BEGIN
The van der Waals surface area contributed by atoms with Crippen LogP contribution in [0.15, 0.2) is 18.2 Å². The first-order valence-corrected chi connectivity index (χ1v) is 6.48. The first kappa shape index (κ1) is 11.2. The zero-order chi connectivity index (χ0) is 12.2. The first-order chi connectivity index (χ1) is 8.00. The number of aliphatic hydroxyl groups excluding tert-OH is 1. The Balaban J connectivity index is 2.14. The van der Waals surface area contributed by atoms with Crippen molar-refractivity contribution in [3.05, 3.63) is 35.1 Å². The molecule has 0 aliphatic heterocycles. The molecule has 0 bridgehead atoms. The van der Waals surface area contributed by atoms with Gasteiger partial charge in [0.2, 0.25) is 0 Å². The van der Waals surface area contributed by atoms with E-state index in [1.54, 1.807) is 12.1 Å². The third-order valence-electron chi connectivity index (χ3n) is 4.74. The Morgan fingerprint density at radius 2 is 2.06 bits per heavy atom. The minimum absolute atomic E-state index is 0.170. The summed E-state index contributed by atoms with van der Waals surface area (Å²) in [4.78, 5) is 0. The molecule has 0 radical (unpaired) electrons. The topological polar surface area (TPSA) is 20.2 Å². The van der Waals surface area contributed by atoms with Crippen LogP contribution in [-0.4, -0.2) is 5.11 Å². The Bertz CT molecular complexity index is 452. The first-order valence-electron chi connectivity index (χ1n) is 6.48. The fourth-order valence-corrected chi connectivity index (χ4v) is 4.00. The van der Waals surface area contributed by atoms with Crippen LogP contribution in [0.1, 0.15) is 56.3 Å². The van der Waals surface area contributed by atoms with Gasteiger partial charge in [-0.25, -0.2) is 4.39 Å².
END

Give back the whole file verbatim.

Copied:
The van der Waals surface area contributed by atoms with Crippen LogP contribution in [0.15, 0.2) is 18.2 Å². The first-order valence-corrected chi connectivity index (χ1v) is 6.48. The first kappa shape index (κ1) is 11.2. The zero-order chi connectivity index (χ0) is 12.2. The first-order chi connectivity index (χ1) is 8.00. The number of aliphatic hydroxyl groups excluding tert-OH is 1. The Balaban J connectivity index is 2.14. The van der Waals surface area contributed by atoms with Crippen molar-refractivity contribution in [3.05, 3.63) is 35.1 Å². The molecule has 0 aliphatic heterocycles. The molecule has 0 bridgehead atoms. The van der Waals surface area contributed by atoms with Gasteiger partial charge in [0.2, 0.25) is 0 Å². The van der Waals surface area contributed by atoms with E-state index in [1.54, 1.807) is 12.1 Å². The third-order valence-electron chi connectivity index (χ3n) is 4.74. The Morgan fingerprint density at radius 2 is 2.06 bits per heavy atom. The minimum absolute atomic E-state index is 0.170. The summed E-state index contributed by atoms with van der Waals surface area (Å²) in [4.78, 5) is 0. The molecule has 0 radical (unpaired) electrons. The topological polar surface area (TPSA) is 20.2 Å². The van der Waals surface area contributed by atoms with Crippen LogP contribution in [-0.4, -0.2) is 5.11 Å². The Bertz CT molecular complexity index is 452. The first-order valence-electron chi connectivity index (χ1n) is 6.48. The fourth-order valence-corrected chi connectivity index (χ4v) is 4.00. The van der Waals surface area contributed by atoms with Crippen LogP contribution in [0.1, 0.15) is 56.3 Å². The van der Waals surface area contributed by atoms with Gasteiger partial charge in [-0.25, -0.2) is 4.39 Å².